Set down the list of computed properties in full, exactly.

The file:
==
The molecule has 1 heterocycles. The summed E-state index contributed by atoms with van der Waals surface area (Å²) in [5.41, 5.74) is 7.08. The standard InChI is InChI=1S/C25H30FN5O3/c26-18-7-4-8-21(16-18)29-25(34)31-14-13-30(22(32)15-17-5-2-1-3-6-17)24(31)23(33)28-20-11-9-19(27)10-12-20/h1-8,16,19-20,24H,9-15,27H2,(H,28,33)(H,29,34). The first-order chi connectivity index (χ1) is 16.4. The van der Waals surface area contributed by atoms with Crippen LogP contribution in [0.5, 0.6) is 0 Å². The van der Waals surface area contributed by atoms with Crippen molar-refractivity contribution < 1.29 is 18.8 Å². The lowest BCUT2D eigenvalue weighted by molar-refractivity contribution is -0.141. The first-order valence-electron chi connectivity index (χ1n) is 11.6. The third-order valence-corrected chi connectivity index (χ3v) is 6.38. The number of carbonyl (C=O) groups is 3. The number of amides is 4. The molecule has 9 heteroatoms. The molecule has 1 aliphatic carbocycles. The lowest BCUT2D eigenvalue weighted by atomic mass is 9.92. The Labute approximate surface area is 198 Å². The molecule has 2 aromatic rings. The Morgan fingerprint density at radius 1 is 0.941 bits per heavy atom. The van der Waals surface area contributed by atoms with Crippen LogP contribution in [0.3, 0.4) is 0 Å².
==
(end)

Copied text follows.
The molecule has 1 heterocycles. The summed E-state index contributed by atoms with van der Waals surface area (Å²) in [5.41, 5.74) is 7.08. The standard InChI is InChI=1S/C25H30FN5O3/c26-18-7-4-8-21(16-18)29-25(34)31-14-13-30(22(32)15-17-5-2-1-3-6-17)24(31)23(33)28-20-11-9-19(27)10-12-20/h1-8,16,19-20,24H,9-15,27H2,(H,28,33)(H,29,34). The first-order chi connectivity index (χ1) is 16.4. The van der Waals surface area contributed by atoms with Crippen LogP contribution in [0.5, 0.6) is 0 Å². The van der Waals surface area contributed by atoms with Crippen molar-refractivity contribution < 1.29 is 18.8 Å². The lowest BCUT2D eigenvalue weighted by molar-refractivity contribution is -0.141. The first-order valence-electron chi connectivity index (χ1n) is 11.6. The third-order valence-corrected chi connectivity index (χ3v) is 6.38. The number of carbonyl (C=O) groups is 3. The number of amides is 4. The molecule has 9 heteroatoms. The molecule has 1 aliphatic carbocycles. The lowest BCUT2D eigenvalue weighted by atomic mass is 9.92. The Labute approximate surface area is 198 Å². The molecule has 2 aromatic rings. The Morgan fingerprint density at radius 1 is 0.941 bits per heavy atom. The van der Waals surface area contributed by atoms with Crippen LogP contribution in [0.3, 0.4) is 0 Å².